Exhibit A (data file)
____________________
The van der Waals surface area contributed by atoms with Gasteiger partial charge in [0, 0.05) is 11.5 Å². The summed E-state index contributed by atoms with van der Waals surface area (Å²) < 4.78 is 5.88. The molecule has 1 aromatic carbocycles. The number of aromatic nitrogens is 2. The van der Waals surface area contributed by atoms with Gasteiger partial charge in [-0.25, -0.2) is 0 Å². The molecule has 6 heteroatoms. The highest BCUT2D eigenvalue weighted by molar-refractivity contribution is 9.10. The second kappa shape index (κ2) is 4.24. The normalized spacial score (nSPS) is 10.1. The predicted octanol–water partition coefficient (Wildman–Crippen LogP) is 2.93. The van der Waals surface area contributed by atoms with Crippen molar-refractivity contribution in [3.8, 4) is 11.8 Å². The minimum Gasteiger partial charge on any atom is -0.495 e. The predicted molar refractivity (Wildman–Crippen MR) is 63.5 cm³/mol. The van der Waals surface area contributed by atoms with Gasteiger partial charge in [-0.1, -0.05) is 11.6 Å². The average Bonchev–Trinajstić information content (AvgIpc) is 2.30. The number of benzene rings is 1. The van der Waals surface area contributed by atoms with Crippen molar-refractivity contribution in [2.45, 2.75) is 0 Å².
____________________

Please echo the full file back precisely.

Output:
The van der Waals surface area contributed by atoms with Gasteiger partial charge in [0, 0.05) is 11.5 Å². The summed E-state index contributed by atoms with van der Waals surface area (Å²) < 4.78 is 5.88. The molecule has 1 aromatic carbocycles. The number of aromatic nitrogens is 2. The van der Waals surface area contributed by atoms with Gasteiger partial charge in [-0.25, -0.2) is 0 Å². The molecule has 6 heteroatoms. The highest BCUT2D eigenvalue weighted by molar-refractivity contribution is 9.10. The second kappa shape index (κ2) is 4.24. The normalized spacial score (nSPS) is 10.1. The predicted octanol–water partition coefficient (Wildman–Crippen LogP) is 2.93. The van der Waals surface area contributed by atoms with Crippen molar-refractivity contribution in [3.8, 4) is 11.8 Å². The minimum Gasteiger partial charge on any atom is -0.495 e. The predicted molar refractivity (Wildman–Crippen MR) is 63.5 cm³/mol. The van der Waals surface area contributed by atoms with Gasteiger partial charge in [-0.1, -0.05) is 11.6 Å². The average Bonchev–Trinajstić information content (AvgIpc) is 2.30. The number of benzene rings is 1. The van der Waals surface area contributed by atoms with Crippen molar-refractivity contribution in [2.45, 2.75) is 0 Å².